By Olivia Hope Morgaine, MA
The Darkest Night.
“Faith is the bird that feels the light and sings when the dawn is still dark.” (Rabindranath Tagore)
This year, December 22nd marks the Winter Solstice, the longest night of the year. The Solstice has been celebrated since as early as the Neolithic period. Today, it continues to be marked by myths, rituals, and celebrations in myriad cultures around the world, typically with an emphasis on re-birth, dawn, and the coming of a sun god, or goddess. The etymology of the word solstice comes from the Latin meaning: “sun standing.” In the case of Winter Solstice, this refers to the moment when, from the perspective of the earth, the sun has reached its northern most extreme and “stops,” before marking a reversal of shortening days and lengthening nights. The Winter Solstice provides a literal, and natural illustration of how the darkest night precedes the dawn.
We can draw on this imaginatively to provide a spiritual-psychological map for working with “dark nights of the soul.”! Popular culture tends to use the holiday season as an opportunity to sell goods, services, and entertainment. Marketing tends to play on collectively conditioned demands for sentimental, pleasurable froth, light heartedness, and all things Hallmark. While animals in nature hibernate through the dark months, and ancient peoples invoked deities in hopes that they would survive months of winter chill and famine, today we troll bright malls and the internet for gifts, light up our houses, and throw parties all month long. Ironically, in the midst of all of this merry making, cases of depression increase during the holidays. Medical literature reveals that shorter days and longer nights can aggravate depression.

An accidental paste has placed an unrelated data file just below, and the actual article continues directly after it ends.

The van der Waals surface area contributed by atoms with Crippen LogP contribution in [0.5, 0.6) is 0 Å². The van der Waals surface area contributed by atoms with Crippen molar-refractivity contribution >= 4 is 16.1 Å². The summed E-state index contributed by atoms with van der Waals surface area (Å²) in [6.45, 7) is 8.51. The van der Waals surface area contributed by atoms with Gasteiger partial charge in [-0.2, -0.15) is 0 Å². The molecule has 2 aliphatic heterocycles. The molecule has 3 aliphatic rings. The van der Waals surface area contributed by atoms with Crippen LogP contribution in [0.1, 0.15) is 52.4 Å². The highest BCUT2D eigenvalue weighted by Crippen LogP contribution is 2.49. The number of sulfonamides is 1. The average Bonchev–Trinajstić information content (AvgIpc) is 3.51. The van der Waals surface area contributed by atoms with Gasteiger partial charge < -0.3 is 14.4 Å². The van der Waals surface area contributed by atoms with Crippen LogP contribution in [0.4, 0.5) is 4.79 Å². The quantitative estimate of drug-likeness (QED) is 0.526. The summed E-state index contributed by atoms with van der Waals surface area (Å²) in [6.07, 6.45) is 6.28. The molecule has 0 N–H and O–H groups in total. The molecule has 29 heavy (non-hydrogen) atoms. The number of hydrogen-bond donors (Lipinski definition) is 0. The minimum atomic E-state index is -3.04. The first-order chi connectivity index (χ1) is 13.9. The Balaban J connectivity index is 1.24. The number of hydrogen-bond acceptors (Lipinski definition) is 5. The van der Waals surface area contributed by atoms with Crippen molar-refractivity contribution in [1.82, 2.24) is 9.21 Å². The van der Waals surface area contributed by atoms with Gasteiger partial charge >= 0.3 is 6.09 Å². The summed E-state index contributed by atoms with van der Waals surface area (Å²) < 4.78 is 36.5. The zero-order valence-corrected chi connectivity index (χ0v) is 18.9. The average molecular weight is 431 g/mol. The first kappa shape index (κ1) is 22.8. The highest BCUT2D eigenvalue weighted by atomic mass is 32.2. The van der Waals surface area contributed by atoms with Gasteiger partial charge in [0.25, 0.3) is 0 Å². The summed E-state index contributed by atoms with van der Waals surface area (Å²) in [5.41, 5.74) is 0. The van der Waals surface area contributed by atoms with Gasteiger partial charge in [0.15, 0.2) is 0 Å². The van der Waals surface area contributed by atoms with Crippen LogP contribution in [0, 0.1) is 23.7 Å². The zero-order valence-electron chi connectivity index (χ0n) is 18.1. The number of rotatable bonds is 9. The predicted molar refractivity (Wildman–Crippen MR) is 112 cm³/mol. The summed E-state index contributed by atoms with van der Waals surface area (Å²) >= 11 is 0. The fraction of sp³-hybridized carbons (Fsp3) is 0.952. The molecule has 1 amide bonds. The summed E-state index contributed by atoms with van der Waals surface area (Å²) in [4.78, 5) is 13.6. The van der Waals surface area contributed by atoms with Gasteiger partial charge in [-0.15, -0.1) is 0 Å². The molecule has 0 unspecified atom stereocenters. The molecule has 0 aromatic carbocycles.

However, psychological research also illustrates that increases in depression during the holidays may be attributed to unrealistic expectations and the pressures that one should live up to the collective fantasies of belonging to the perfect family, having lots of friends, and needing to give, get, and digest lots of goodies.! From a psychological point of view (meaning the logic of the psyche, or soul) depression during the holidays may be imagined as a reaction to a one sided approach to winter: one that privileges light over darkness. It’s not that we need to do away with all the sparkly rituals from decorating our homes, to wrapping presents, and sharing good cheer and great food that mark the holidays, but that we also need to take time to find ways to consciously and creatively honour the darkness that Winter literally, and symbolically presents.! If you suffer from the blues during the holidays (note: those who suffer from severe, clinical depression are advised to seek medical intervention), or bouts of lethargy, you may notice that the more you fight these feelings the worse they become. As the adage goes: “What you resist persists.” Instead, you might try to go with the natural wisdom that inheres in your body and feelings. Rather than getting swept up in hyper-extroversion, or wallowing in the belief that you should be living some fairytale version of the holiday season, follow the rhythms of your soul.
Find some time to engage in the spirit of winter, and darkness – indulging time for inwardness, contemplation, and rest. Even amidst a busy schedule, create some time in the margins and pauses of the day for reflection – perhaps a solitary walk, a quiet cup of tea, a nap, journaling, or meditation. Not only may these practices prove refreshing, but also illuminative. You may find that by taking time to truly inhabit those qualities, such as introspection, quiet, and solitude associated with Winter that new light is shed on those aspects of your life that cause you sadness, distress, and doubt.
When we are feeling emotionally frosty, withdrawn, and dark the lesson that Winter teaches us is to take time to turn within and attend to our inner lives.